I used to love the nostalgic idea of collecting cookbooks. I would tab my favorite pages and let sauces stain the paper as I cooked. I dreamt of having a library of multicolored cookbooks nestled in a perfect corner of my imaginary kitchen. Ever since I was little, my family and I have flipped through the falling-off pages of the Birkeland Family Cookbook to reference recipes from grandparents, great aunts and cousins. Last year, I purchased Mark Bittman’s How to Cook Everything to inspire the “graduated-independent-20-something” chapter of my life. I wanted to use it essentially as my kitchen bible. A go-to for learning classic techniques and high quality recipes.
Maybe I had more of a romantic dream of collecting cookbooks because now my biggest collection of recipes is a collection of bookmarks on my iPhone screen. As I experiment more with recipes and delve further into classic techniques, I find myself relying on the internet as my number one resource. I type in a recipe idea or a technique I want to learn, and let the world-wide web direct me to what I am looking for. I can search and search until I find the answer, simply with the click of a mouse or a rapid keystroke.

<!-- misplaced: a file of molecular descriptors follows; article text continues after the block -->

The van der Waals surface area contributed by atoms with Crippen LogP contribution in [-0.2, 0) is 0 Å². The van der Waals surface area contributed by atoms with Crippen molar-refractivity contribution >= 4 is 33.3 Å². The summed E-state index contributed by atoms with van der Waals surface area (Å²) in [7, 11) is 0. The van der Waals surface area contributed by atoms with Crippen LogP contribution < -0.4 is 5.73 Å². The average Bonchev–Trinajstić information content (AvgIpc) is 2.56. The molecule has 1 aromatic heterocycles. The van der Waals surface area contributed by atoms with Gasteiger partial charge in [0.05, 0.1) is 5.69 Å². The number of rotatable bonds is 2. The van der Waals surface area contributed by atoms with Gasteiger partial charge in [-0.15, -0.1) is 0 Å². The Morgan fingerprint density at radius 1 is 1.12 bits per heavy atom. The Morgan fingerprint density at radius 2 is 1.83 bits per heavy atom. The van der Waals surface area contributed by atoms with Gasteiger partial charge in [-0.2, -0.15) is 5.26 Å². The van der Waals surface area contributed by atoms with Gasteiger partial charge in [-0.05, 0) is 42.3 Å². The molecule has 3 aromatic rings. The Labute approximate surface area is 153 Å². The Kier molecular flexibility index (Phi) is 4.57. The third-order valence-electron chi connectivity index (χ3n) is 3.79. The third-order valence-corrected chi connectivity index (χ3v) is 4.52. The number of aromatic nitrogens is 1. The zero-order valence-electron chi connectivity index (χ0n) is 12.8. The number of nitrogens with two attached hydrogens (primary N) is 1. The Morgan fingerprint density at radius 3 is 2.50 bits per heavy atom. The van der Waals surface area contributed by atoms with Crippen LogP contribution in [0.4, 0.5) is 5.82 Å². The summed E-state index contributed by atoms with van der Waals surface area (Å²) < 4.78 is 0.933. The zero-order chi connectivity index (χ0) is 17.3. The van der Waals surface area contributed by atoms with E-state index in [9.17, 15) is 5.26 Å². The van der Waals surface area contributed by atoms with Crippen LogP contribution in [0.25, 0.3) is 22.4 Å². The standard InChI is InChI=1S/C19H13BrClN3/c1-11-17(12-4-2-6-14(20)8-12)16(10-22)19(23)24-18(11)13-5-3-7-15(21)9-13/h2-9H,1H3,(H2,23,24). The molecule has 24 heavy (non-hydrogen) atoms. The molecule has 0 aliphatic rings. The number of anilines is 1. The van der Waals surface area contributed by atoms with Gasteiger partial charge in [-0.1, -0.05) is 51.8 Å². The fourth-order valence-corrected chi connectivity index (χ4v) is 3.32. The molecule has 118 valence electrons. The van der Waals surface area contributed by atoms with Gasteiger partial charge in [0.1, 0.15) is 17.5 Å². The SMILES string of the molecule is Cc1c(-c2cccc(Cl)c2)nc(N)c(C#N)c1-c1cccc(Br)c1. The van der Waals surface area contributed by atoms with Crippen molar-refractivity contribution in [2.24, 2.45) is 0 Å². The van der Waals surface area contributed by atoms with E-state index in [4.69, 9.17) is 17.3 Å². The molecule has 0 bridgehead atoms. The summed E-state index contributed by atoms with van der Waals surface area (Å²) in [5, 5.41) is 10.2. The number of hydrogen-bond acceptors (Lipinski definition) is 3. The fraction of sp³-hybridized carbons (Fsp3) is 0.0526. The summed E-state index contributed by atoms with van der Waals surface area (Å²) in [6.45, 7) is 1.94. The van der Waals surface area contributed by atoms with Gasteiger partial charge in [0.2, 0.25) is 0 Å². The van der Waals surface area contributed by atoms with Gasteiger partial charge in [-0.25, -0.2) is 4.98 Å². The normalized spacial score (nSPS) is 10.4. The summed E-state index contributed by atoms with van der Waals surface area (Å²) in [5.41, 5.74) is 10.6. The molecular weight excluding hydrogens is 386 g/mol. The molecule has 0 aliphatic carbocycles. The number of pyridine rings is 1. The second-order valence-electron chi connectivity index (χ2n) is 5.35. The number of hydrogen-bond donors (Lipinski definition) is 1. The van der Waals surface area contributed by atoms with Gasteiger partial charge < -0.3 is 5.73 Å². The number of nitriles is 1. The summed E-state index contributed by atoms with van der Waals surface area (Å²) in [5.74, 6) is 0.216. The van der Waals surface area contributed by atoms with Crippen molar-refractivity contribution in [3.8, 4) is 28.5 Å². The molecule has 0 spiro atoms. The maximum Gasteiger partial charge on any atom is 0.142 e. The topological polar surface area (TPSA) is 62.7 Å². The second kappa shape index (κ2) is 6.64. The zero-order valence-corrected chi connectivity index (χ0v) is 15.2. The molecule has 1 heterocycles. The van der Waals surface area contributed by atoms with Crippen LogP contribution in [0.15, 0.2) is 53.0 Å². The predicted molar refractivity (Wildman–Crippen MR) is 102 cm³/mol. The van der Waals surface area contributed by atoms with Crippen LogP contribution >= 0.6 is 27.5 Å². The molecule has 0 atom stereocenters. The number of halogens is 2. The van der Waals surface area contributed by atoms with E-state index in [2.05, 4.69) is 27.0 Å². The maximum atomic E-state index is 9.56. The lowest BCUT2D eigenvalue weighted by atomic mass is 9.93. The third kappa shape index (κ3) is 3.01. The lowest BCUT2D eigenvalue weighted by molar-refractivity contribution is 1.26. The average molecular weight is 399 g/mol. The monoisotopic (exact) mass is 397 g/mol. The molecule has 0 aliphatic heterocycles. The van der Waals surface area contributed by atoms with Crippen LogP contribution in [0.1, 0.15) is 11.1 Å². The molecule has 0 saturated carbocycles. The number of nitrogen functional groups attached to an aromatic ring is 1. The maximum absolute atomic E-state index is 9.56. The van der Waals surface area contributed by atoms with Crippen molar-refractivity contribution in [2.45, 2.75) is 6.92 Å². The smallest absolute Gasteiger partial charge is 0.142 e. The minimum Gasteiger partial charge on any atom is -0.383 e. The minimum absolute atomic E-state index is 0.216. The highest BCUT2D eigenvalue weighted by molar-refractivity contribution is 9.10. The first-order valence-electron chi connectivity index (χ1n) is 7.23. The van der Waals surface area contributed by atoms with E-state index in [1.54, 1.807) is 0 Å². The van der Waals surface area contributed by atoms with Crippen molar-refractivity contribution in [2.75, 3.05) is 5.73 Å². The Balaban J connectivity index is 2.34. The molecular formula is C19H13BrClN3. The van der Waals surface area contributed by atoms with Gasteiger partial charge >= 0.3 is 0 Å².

The very honest reviews of recipes by the readers provide valuable feedback online. I take them with a grain of salt, but always scan them to get an idea of the quality of the recipe. However, unless the recipe is from a particular author online that I respect and trust, I do miss the “seal of approval” cookbooks seem to have. You can feel the intention behind the recipes and the voice of the author behind the text. There’s thoughtfulness and credibility that quickly published recipes from the web seem to lack, even if the recipes online were professionally tested, copy-edited and formatted uniformly like cookbooks.
There’s no right answer for whether home cooks and chefs should rely on the internet or cookbooks. Personally, I have settled on a happy medium of curating recipes. I will continue to pursue a collection of cookbooks for both practical and aesthetic reasons. Good old-fashioned paper cookbooks will always be nostalgic and function like artwork in a kitchen, like Adam Roberts wrote on his blog. To the contrary, I will embrace virtual recipes and cookbooks as technology evolves. L.V. Andersen from Slate said there is a good chance they will not last forever. “Cookbooks may indeed outlast other print books, but they will eventually go extinct. And that’s OK,” she wrote. It all boils down to the fact that cookbooks and digital recipes can coexist for different reasons, Dana Velden wrote. We don’t have to take sides as long as we can appreciate a good recipe when we see one.
Love food. Love self. Love life.